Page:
You've mentioned that it's an evolving issue and that month by month we're looking at that, but is there a possibility, given the vaccination rates ramping up both in the United States and in Canada, that we will see the border open before the end of summer?
Minister, the U.S. Centers for Disease Control issued a “high” warning for travel to Canada for American citizens. The point I have with regard to the order in council process is that it's secretive; it doesn't have to be inclusive of the different groups and organizations. The tentacles for it might reach out for advice from different groups and organizations or bureaucrats, but why not have a border task force to at least provide some public accountability and some innovative ideas on how to deal with this?
Who would have thought the U.S. would be issuing a travel advisory against Canada to its citizens? That's where we're at right now because of their advanced COVID immunization. Why not have some type of formal process like we've had in the past, which would untangle border issues on a regular basis and proactively work on solutions and proposals?
It has been very cruel for families who are waiting month by month for somebody, somewhere, to make a decision on whether they can actually have a process to be reunited, let alone the business decisions and the business engagements we have that are very particular to regions, like the moldmakers in my riding.
You also touched on the process you're using. It is similar to what we used for the USMCA, or CUSMA, negotiations. I was actually part of them. I worked very closely with Andrew Leslie at the time. We worked across party lines to talk about the Canadian-American advantage and how we work well together.
I see problems with that right now. First, you haven't assigned anybody to that role in your caucus. Second, we can't travel, and part of the process was face-to-face meetings. The U.S. has a new Senate. In fact, the Senate actually said no exceptions, if you look at the letter that 21 senators sent to the President. They didn't want to see any carve-outs, any exceptions.
How are we going to do the grunt work, the work that Mr. Masse, and I were part of? How do we do that in light of the fact that we can't travel to the U.S. and can't visit?
I'm also very concerned when I start hearing from colleagues in the U.S. that they don't even understand the problem. When we were dealing with Line 5, for example, they didn't even realize that was an issue. What's your strategy to make sure that work gets done?
Thank you, Chair. Thank you, Minister.
Minister, you've heard this from some of the colleagues across the aisle as well. One of the successes of the CUSMA negotiations was a bipartisan, multipartisan, all-Canadian approach. I was part of the Canada-U.S. interparl that visited many congressmen, congresswomen, governors and senators to emphasize the amount of trade they had and that Canada was usually the largest trading block for most states in the U.S., and if not the largest, then the second-largest trading block.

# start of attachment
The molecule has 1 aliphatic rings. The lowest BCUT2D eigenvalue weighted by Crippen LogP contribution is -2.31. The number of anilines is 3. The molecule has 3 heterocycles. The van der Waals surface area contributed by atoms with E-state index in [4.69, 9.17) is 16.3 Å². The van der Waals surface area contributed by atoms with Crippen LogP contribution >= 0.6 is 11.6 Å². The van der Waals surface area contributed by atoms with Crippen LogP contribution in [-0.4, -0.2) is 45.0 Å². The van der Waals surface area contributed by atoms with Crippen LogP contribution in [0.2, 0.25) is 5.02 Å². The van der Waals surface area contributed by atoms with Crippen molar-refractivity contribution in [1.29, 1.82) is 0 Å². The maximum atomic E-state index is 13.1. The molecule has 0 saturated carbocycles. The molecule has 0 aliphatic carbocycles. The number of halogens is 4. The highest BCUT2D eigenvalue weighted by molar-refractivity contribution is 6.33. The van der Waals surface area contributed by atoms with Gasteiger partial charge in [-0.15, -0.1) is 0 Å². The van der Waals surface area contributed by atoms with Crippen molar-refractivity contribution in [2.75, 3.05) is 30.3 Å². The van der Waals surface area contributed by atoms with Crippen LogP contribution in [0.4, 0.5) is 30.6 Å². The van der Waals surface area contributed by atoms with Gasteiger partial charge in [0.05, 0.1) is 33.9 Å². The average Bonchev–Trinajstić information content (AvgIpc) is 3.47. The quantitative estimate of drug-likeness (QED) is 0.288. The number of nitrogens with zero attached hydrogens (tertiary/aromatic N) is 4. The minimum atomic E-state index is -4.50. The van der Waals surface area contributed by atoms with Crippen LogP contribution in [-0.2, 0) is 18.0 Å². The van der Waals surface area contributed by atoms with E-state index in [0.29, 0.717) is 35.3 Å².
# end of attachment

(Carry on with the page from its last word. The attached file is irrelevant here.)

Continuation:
In the same light, when it comes to procurement—and I've asked this before, so I'm not expecting an actual dollar figure—would it not be very important that we emphasize to American states, congressional districts, senators and otherwise how much procurement Canadian companies do in the U.S.? Also, vice versa, how many American companies do procurement in Canada? If they put buy America provisions on Canadian goods, and if Canada were to do the same, how much would be put at risk?
Has that been emphasized? Have GAC officials been able to collect that data? Perhaps you can let us know what you've been doing to get that message across to them.
I think it was not intended. I'm going to interpret things here, but I don't believe the United States buy America policy was intended to be aimed at a particular country. I think it was a policy that the new administration decided to put in place.
Having said that, at the first encounter between our and the President, the subject was discussed, and it's been discussed several times since then. There is a realization in the United States that they would not want, through their policy, to have unintended consequences, because of the high level of integration in our supply chains between the two countries.
They are open to listening to us if we believe that something is having an unintended consequence. That is, in my opinion, a very positive position on their part, and it shows they're sensitive to the importance of maintaining strong, integrated supply chains between our two countries.
Thank you very much, Mr. Chair.
Thank you for the opportunity to testify. It's an honour to appear before this committee. I'm testifying in my personal capacity and expressing my own views.